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With Aim At Boosting Streaming, Disney To Restructure Its Entertainment Business

With Aim At Boosting Streaming, Disney To Restructure Its Entertainment Business
With consumers are increasingly shifting to digital viewing, and with the aim of accelerating the growth of its Disney+ and other streaming services, Walt Disney Co has restructured its media and entertainment businesses, the company said. 
The primary aim of the reorganization drive in the company is to separate the programming and content development and production work from the distribution work so that the company is able to be more responsive to demands from consumers. 
This announcement was made days after a call to the company by activist investor Daniel Loeb of hedge fund Third Point urged Disney was made to not pay dividends and instead spent that amount in the streaming business of the company.
The Disney+ streaming service was launched in November 2019 by the media and theme parks company. This new venture has a very successful and with more than 100 million streaming customers globally to Disney+, Hulu and ESPN+, the streaming business of the company has exceeded its own targets.
The pioneer in the streaming business Netflix has a total subscribed customer base of 193 million, but that based took the company 13 years to build.
Disney should stop paying dividends for now and instead use the money to create new TV shows and movies so that it is able to gain more new customers more quickly, argued Loeb.
While saying that the company is planning to increase investments in content, Disney Chief Executive Bob Chapek, in a television interview, refrained from confirming whether the company would be willing to cut its divided and instead source the money to investing in content.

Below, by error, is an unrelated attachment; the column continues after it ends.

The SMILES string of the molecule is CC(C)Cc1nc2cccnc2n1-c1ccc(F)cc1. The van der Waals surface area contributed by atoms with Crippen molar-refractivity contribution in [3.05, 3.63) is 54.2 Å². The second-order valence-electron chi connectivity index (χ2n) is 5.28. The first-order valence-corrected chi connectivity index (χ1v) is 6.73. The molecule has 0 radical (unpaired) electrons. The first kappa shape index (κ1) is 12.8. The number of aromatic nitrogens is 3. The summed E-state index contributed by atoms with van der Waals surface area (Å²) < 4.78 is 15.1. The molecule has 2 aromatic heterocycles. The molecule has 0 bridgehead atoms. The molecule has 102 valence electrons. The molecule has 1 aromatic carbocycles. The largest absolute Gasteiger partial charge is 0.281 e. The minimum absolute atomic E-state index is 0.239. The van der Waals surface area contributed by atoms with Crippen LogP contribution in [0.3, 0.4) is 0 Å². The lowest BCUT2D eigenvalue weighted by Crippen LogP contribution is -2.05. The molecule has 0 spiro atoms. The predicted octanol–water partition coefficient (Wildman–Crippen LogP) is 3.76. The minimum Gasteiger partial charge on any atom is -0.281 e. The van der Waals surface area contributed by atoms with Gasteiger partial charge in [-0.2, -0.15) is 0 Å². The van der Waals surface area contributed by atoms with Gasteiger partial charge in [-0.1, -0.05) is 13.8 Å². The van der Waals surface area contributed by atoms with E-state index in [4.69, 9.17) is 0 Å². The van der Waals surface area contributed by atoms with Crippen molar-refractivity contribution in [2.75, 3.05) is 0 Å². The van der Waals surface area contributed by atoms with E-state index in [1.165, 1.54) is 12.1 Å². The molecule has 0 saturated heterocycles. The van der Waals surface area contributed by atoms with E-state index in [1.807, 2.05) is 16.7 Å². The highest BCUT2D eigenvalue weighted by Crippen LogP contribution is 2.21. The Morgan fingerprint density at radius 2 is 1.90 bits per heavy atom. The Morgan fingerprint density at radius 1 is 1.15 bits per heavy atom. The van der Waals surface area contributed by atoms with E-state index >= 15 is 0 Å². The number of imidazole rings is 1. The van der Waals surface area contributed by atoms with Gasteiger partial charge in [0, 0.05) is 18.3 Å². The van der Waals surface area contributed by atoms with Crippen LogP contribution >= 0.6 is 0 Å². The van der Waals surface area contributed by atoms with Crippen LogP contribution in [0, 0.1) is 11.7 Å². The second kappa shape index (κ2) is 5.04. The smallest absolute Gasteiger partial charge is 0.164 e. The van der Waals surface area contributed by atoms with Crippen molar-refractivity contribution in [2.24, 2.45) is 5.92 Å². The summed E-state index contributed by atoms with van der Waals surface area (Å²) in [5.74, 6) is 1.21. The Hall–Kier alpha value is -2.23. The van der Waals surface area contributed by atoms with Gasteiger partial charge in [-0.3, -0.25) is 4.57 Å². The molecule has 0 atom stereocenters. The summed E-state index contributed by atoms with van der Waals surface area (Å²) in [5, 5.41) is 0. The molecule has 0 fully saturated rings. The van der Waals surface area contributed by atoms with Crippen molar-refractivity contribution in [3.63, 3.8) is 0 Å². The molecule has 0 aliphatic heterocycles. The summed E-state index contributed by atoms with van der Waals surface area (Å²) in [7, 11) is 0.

"Managing content creation distinct from distribution will allow us to be more effective and nimble in making the content consumers want most, delivered in the way they prefer to consume it," Chapek, who took the company's top job in February, said in a separate statement to the media.
Disney's revamp of its media and entertainment structure was welcomed by Leob in a statement.
"We are pleased to see that Disney is focused on the same opportunity that makes us such enthusiastic shareholders: investing heavily in the (direct-to-consumer) business, positioning Disney to thrive in the next era of entertainment," Loeb said.
The new restructuring strategy of the company entails creating one single division for its studios, general entertainment and sports business and another global division or unit will include the company’s distribution and commercialization units.
While programming for streaming and traditional platforms would be developed by Disney’s creative teams, where the content would be offered to customers would be decided by the distribution group under the new arrangement, the company said. 
While accepting that as a result of "centralization" of functions, there would be layoff, Chapek, in the interview, did not say how many.
Disney said that its new media and entertainment distribution group would be headed by Kareem Daniel, formerly president of consumer products, games and publishing.
Disney's studio operations would be continued to be managed by Alan Horn and Alan Bergman which will include management of programming from big franchises including Marvel, Star Wars, Disney animation and Pixar.
The general entertainment programming will be headed by Peter Rice while sports units will be run by Jimmy Pitaro.

Christopher J. Mitchell

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